However, the idea of ghost kitchens isn’t new. In 2015, Grubhub and Seamless were already operating about 10 percent of their NYC restaurants out of ghost kitchens to reduce occupancy and overhead costs.

After the pandemic is over, the concept of ‘placeless restaurants’ will again redefine the concept of what a restaurant is. Ghost kitchens are best suited to the needs of socially distanced customers than traditional dine-in restaurants, which ultimately will help restaurants to minimize costs.

6. Sophisticated Customer Outreach

Restaurants will use predictive technology and analytics to understand customers preferences, outdo the competition, and stay relevant as dining becomes less personal and more functional.

Operators will use technologies like geo-tracking and face recognition to recognize customers and identify preferences, in an effort to keep socially-distanced customers loyal and connected to their favorite restaurants. Restaurant entrepreneurs may leverage analytical methods to make better decisions regarding operations, customers, campaigns, and strategies to outdo the competition and stay relevant.

These analytical methods enable a better understanding of online customer buying behaviors, most liked foods, preferred offers, order size, source of traffic, and much more. Restaurants will use such information so that they can influence customers by recommending or displaying relevant products they might like, and streamlining decision-making to eliminate customer withdrawal.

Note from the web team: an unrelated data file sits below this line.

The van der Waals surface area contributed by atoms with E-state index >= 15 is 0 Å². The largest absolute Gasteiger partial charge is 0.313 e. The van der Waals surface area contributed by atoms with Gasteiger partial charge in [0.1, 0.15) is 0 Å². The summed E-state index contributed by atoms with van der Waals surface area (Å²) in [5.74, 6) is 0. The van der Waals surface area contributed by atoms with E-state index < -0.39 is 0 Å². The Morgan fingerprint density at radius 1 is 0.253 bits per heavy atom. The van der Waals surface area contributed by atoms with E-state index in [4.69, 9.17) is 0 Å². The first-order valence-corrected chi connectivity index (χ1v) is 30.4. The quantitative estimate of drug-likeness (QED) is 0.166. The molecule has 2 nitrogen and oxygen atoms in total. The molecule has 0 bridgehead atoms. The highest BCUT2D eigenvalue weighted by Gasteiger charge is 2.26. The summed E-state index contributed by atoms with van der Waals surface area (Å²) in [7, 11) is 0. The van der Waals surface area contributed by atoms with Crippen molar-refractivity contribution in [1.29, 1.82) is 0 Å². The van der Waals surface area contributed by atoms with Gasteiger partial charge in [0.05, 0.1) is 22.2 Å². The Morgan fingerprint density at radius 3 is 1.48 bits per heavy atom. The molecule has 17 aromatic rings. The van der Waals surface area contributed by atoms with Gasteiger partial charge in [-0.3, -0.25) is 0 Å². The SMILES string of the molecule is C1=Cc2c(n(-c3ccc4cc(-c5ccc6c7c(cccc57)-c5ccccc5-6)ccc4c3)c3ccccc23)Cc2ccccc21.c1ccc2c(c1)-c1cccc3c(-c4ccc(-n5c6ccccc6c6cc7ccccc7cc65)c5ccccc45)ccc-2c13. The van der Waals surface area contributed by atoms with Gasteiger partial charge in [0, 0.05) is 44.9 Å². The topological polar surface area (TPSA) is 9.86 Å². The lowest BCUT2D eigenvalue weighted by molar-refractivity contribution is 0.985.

7. Smaller and Specialized Menus

You can expect a reduction in restaurant size and menus soon. Large restaurants having pages and pages of menus and oversized dining areas will become less common due in search of a better return-on-investment. They will also have higher break-even points (when total cost equals total revenue) as the restaurant and dining markets struggle to regain footing in the pandemic and post-pandemic economy.

You might see an influx of single-product restaurants that focus on just one product, food, or dish, trying to do it with excellence. But that’s not a new idea. Dunkin Donuts has been around since 1950 and Baskin & Robbins since 1945. Cities have seen trends in fast-casual restaurants that just serve burgers, pizzas, salads, falafel, and so on.

Single-product restaurants will feature more classic comfort food and trends already suggest people are going to love this concept!

The Way of the Food-Future

Restaurants that ensure proper privacy among diners, offer high cleanliness standards, and use technological methods to make the dining experience as touch-free as possible, convenient, and relaxing will surely experience positive returns in the near future.

People want to socialize and gather while feeling safe and healthy, so restaurants will transition into the way of the post-pandemic future by providing guests with sincere and genuine hospitality, and feel-good food, and socially-distanced efficiencies, while still filling the need for comfort and connection we all desire to share around the table.

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American travel photographer and writer, based on the beautiful island of Bali. Two years ago, I left my job as a Washington DC lawyer, sold everything I owned, and booked a one-way ticket to Indonesia to turn my creative dreams into reality. I have traveled to 60 countries, have worked with major airlines, luxury hotels, tourism boards, and fashion/adventure goods companies. When I’m not working or traveling, I spend my free time writing, doing yoga, learning to surf, or swimming at my favorite beaches in Uluwatu in south Bali.